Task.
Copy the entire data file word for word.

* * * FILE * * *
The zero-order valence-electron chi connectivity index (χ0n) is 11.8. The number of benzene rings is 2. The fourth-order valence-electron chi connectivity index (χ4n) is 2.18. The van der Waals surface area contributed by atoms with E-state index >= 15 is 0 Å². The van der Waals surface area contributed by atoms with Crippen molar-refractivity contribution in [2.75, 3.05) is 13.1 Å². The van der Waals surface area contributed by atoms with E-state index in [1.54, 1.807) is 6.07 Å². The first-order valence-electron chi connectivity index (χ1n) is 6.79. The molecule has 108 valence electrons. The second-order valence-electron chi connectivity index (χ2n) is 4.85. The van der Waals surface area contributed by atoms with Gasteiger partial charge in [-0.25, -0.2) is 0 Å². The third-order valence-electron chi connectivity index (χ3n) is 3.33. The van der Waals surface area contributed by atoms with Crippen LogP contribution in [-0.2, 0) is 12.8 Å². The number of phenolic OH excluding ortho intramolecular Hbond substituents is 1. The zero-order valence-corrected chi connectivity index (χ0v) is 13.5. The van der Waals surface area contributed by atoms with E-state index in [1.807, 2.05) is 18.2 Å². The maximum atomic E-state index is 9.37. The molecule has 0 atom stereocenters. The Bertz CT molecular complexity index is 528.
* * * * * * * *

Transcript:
The zero-order valence-electron chi connectivity index (χ0n) is 11.8. The number of benzene rings is 2. The fourth-order valence-electron chi connectivity index (χ4n) is 2.18. The van der Waals surface area contributed by atoms with E-state index >= 15 is 0 Å². The van der Waals surface area contributed by atoms with Crippen molar-refractivity contribution in [2.75, 3.05) is 13.1 Å². The van der Waals surface area contributed by atoms with E-state index in [1.54, 1.807) is 6.07 Å². The first-order valence-electron chi connectivity index (χ1n) is 6.79. The molecule has 108 valence electrons. The second-order valence-electron chi connectivity index (χ2n) is 4.85. The van der Waals surface area contributed by atoms with Gasteiger partial charge in [-0.25, -0.2) is 0 Å². The third-order valence-electron chi connectivity index (χ3n) is 3.33. The van der Waals surface area contributed by atoms with Crippen LogP contribution in [-0.2, 0) is 12.8 Å². The number of phenolic OH excluding ortho intramolecular Hbond substituents is 1. The zero-order valence-corrected chi connectivity index (χ0v) is 13.5. The van der Waals surface area contributed by atoms with E-state index in [1.807, 2.05) is 18.2 Å². The maximum atomic E-state index is 9.37. The molecule has 0 atom stereocenters. The Bertz CT molecular complexity index is 528.